Percent promoters – percent detractors = NPS

Because of this formula, the NPS must always be between -100 and +100. The higher the value is, the more satisfied customers are.

This score also offers respondents the opportunity to express their own opinion in writing using a free text field. This feedback can be evaluated and used with appropriate software to initiate improvements or forward satisfied customers to rating portals. This is especially useful because they attract interested parties and potential new customers who research credible valuations and use them to make their purchase decisions.

Since the NPS represents both the overall picture and partial acceptance at a specific touchpoint, it is considered one of the most important metrics of customer satisfaction. Thanks to optimal software, the NPS can be evaluated quickly and easily. Therefore, this score should definitely have a firm place in your own strategy.

Customer Effort Score: Effort with the Transaction

The Customer Effort Score (CES) determines how straightforward it was to interact with the company. It is therefore queried directly after the said interaction, such as a conversation with customer service. The CES can be calculated in two different ways: average and NPS-style. The following applies to both variants: the higher the value, the greater the effort is.

The average grade is calculated as follows:

Sum of values ÷ Number of respondents = CES

For NPS-style calculation, customers are divided into three categories: a value of one to two means low effort, three to four medium effort, and five to seven high effort. Then you calculate the CES using the formula:

Percentage of high effort – percentage of low effort = CES in percent

CES is based on the assumption that customer satisfaction is not the result of a particularly spectacular experience, but rather through uncomplicated and smooth interaction. It is therefore seen as a very meaningful metric for customer satisfaction and customer loyalty. It should also be noted in this case that the score does not provide insights into general customer satisfaction but rather about a particular interaction or product – similar to CSAT.

Der Customer Effort Score

Why Measure Customer Satisfaction?

Customer satisfaction plays a crucial role in the company’s success, which is particularly noticeable in two ways. On the one hand, satisfied customers will continue to buy from a company—often in increasing quantities—while the vast majority of dissatisfied customers do not buy there again. On the other hand, customers who are satisfied with a product or company often recommend it to the circle of friends and families, which allows additional customers to be acquired by the company without any effort.

It is therefore important to have an overview of customer satisfaction. Some certainly refer back to the well-known channels, such as rating portals or social media. And it is true, here you get to read reviews from buyers again and again. However, if you only rely on ratings to assess customer satisfaction, you take a dangerous path. Because one thing about customer satisfaction can put a spanner in the works: Studies show that, in most cases, dissatisfied customers simply leave—no complaint, no negative criticism; they are just gone. Before that happens, the company must already know how satisfied the customers are and where there is potential for improvement. This explains precisely why a company has to measure customer satisfaction. Specified key figures such as the above-mentioned CSAT, NPS, and CES are therefore ideal to help do so easily and quickly and also to ensure their meaningful value.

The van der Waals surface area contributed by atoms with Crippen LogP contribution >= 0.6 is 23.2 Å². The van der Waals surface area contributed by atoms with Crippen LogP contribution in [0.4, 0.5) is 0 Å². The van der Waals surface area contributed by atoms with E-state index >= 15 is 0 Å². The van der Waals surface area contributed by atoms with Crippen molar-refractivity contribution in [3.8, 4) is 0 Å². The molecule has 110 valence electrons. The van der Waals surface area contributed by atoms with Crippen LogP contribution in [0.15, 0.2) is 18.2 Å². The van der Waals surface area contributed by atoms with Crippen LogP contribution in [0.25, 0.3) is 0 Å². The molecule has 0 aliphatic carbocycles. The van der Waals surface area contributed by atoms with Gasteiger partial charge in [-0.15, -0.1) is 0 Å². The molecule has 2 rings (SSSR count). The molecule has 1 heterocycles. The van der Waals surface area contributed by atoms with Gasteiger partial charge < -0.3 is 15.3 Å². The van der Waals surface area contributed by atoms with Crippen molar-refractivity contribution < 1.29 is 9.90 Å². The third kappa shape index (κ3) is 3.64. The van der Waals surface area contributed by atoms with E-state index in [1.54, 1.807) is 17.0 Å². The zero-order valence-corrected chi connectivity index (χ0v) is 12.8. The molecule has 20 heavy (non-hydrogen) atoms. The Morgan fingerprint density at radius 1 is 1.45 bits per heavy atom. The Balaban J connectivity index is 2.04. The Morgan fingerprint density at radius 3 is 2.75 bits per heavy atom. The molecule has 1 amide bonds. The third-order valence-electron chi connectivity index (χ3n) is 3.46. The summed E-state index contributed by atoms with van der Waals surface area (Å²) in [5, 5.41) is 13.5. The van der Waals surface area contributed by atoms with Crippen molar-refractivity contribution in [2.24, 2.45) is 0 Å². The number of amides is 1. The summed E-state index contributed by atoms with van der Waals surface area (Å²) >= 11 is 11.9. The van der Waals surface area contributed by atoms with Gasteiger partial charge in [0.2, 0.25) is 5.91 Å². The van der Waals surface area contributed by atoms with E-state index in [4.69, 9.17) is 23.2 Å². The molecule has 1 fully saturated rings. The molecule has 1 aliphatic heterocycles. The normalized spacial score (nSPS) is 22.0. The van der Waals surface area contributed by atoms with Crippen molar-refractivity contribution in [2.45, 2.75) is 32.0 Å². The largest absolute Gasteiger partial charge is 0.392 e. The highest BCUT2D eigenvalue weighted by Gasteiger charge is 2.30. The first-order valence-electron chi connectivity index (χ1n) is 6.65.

Three Good Reasons to Use KPIs

Anyone who has not worked with these figures before may wonder what makes the metrics an effective tool for measuring customer satisfaction and why you should place trust in the metrics. This can be answered by means of three keywords:

Simplify: As can be seen from the previous definition, the underlying data obtained from, for example, the survey of customers is simplified by the key figures and merged into one value. Using the example of the customer survey, means not all responses need to be evaluated in a meaningful way, as the key figures can be representative of the content of the responses. The answers can be summarized by means of the key figure, simplifying analysis.

Condense: Since different values are usually merged into a key figure, the data set is automatically condensed. This reduction also allows you to keep an eye on values for a longer period of time without becoming confusing. Ideally, key metrics help to understand important data more quickly and to be able to interpret it.

Specify: Simplified presentation and precise answers? This is not a contradiction, because key figures are carefully shaped from different numbers. In doing so, the underlying formula must be able to withstand an economic test. If this is the case, key figures help to interpret certain changes quickly and thus formulate precise recommendations for action.

Summing up

KPIs play a major role both in customer satisfaction and in evaluating and optimizing your strategies. If you should still ask yourself why it is important to measure customer satisfaction, you should clearly consider one thing: Measuring customer satisfaction can determine the success of your company. Why this is so, is plainly evident when looking at the methods. Each of the three techniques presented has its own specific field of application. Only when one knows, on the basis of a sophisticated survey, how high or even low customer satisfaction in these areas is, can one proceed accordingly. To ensure that you do not fall in a flood of numbers, you should also constantly question, adjust and optimize the use and purpose of the key figures. This is because they must reflect the company’s individual goal, its mission statement, and its visions in order to make a sound and meaningful statement possible.